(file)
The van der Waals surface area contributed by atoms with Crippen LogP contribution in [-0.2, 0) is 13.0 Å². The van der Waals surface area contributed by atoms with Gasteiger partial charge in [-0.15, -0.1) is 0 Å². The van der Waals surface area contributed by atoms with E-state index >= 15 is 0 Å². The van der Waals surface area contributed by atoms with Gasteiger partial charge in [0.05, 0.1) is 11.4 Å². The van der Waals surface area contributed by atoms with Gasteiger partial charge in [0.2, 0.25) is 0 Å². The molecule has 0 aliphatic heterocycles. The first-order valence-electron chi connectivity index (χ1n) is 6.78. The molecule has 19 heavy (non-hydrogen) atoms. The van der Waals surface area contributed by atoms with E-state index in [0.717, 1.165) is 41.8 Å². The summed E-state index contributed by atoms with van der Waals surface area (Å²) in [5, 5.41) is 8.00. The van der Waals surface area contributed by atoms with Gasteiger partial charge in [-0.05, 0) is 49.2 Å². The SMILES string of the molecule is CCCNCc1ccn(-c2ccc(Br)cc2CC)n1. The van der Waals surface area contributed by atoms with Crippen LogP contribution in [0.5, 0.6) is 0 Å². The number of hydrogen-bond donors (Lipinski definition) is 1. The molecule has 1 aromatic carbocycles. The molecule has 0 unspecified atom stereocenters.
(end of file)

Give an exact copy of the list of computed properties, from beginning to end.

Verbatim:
The van der Waals surface area contributed by atoms with Crippen LogP contribution in [-0.2, 0) is 13.0 Å². The van der Waals surface area contributed by atoms with Gasteiger partial charge in [-0.15, -0.1) is 0 Å². The van der Waals surface area contributed by atoms with E-state index >= 15 is 0 Å². The van der Waals surface area contributed by atoms with Gasteiger partial charge in [0.05, 0.1) is 11.4 Å². The van der Waals surface area contributed by atoms with Gasteiger partial charge in [0.2, 0.25) is 0 Å². The molecule has 0 aliphatic heterocycles. The first-order valence-electron chi connectivity index (χ1n) is 6.78. The molecule has 19 heavy (non-hydrogen) atoms. The van der Waals surface area contributed by atoms with E-state index in [0.717, 1.165) is 41.8 Å². The summed E-state index contributed by atoms with van der Waals surface area (Å²) in [5, 5.41) is 8.00. The van der Waals surface area contributed by atoms with Gasteiger partial charge in [-0.05, 0) is 49.2 Å². The SMILES string of the molecule is CCCNCc1ccn(-c2ccc(Br)cc2CC)n1. The van der Waals surface area contributed by atoms with Crippen LogP contribution in [0.5, 0.6) is 0 Å². The number of hydrogen-bond donors (Lipinski definition) is 1. The molecule has 1 aromatic carbocycles. The molecule has 0 unspecified atom stereocenters.